Beersheba mayor said to reject offer to be Labor No. 2
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Beersheba mayor said to reject offer to be Labor No. 2

Opposition party chief Avi Gabbay also rebuffed by ex-Yesh Atid MK Haim Jelin, to whom he reportedly offered 10th place on electoral slate

Beersheba Mayor Ruvik Danilovich received an award for his achievements in the southern city during a ceremony at the Knesset on June 23, 2015. (Hadas Parush/Flash90)
Beersheba Mayor Ruvik Danilovich received an award for his achievements in the southern city during a ceremony at the Knesset on June 23, 2015. (Hadas Parush/Flash90)

The mayor of the southern city of Beersheba said Monday that he had turned down Labor chief Avi Gabbay’s offer of a guaranteed place on the opposition party’s slate of candidates for April’s Knesset elections.

Gabbay offered Ruvik Danilovich the Number 2 spot on Labor’s electoral ticket, according to Hebrew media reports, which is reserved for a candidate of the party leader’s choosing. The 10th and 16th spots will also be filled at Gabbay’s discretion.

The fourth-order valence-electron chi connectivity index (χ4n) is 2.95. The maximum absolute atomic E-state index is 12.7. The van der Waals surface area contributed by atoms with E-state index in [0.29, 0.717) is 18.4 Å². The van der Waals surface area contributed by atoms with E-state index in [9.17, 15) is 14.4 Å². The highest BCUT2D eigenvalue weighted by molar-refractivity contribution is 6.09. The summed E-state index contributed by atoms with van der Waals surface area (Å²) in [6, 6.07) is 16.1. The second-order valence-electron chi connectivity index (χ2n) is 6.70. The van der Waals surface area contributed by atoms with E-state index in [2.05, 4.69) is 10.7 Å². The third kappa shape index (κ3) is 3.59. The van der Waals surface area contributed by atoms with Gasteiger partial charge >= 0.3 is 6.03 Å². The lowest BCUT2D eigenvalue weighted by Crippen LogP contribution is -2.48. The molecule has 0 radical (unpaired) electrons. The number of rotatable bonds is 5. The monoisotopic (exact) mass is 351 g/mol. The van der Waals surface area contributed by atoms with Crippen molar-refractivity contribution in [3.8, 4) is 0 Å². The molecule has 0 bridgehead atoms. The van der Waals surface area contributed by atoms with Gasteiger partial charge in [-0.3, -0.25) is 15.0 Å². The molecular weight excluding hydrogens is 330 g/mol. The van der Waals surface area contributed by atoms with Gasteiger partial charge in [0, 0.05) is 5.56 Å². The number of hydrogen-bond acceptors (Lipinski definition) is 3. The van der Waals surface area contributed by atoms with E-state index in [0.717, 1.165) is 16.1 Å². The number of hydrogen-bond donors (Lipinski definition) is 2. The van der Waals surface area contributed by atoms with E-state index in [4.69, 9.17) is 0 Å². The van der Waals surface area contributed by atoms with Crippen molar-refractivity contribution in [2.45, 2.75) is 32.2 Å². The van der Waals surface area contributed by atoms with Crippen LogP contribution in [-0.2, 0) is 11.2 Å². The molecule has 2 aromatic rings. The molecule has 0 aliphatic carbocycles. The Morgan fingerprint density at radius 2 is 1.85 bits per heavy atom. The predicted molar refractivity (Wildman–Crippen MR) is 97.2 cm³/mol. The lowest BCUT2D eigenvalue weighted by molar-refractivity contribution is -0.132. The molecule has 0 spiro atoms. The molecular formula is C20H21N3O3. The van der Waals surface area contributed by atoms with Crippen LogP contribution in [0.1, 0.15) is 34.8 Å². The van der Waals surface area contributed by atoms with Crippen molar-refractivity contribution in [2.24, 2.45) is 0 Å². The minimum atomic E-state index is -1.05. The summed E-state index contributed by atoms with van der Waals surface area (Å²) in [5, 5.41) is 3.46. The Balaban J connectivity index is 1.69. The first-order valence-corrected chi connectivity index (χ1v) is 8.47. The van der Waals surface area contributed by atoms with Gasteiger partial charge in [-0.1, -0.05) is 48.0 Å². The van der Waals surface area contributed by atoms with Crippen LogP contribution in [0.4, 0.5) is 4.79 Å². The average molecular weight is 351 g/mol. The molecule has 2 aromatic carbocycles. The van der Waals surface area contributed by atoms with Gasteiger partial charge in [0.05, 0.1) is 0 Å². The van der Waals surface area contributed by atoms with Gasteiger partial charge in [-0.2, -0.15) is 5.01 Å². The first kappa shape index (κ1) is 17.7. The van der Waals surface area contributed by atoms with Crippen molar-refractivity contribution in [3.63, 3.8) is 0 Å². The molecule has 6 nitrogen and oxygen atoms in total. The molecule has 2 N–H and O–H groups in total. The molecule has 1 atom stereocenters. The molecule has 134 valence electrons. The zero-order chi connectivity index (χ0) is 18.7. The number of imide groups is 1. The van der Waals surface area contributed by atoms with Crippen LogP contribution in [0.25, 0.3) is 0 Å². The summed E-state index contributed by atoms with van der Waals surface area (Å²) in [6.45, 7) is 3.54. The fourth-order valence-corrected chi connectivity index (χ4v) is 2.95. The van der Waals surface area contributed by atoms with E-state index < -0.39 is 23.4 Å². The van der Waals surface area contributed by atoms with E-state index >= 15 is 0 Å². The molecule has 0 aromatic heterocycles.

“In the last three Knesset election campaigns I received offers from various parties to be placed on their lists… I see my public service in the Negev as a national mission,” Danilovich said in a statement.

“I intend to continue to serve the country from the Negev,” he added.

Danilovich was elected mayor of Beersheba in 2008 and was reelected to serve a third term in October with over 90 percent of the vote. He was formerly a member of Labor but has headed independent lists in municipal elections.

Haim Jelin (Ben Kelmer/Flash90)

Earlier, Channel 12 news reported that Gabbay had offered former Yesh Atid MK Haim Jelin the number 10 spot in Labor, but was rebuffed.

Jelin, a former head of the Gaza-area Eshkol Regional Council, announced last week he would leave Yesh Atid, reportedly upon learning he was unlikely to serve in the next Knesset after receiving a low spot on the centrist party’s electoral list.

“Haim Jelin has no ideological problem with Labor but he won’t jump from party to party in order to be a Knesset member,” unnamed associates of Jelin were quoted as saying by Ynet.

Avi Gabbay, leader of the Labor Party, speaks during a party meeting in Tel Aviv on February 13, 2019. (Tomer Neuberg/Flash90)

The rejection of Gabbay’s offers for a reserved spot in Labor comes as the party has seen a bump in polls since holding internal primaries last week, but is still projected to fall well short of the 19 seats it currently holds.

Gabbay, a former minister for the Kulanu party, faces considerable criticism from a number of Labor lawmakers ahead of the primary over his stewardship of the party amid its sagging electoral strength.

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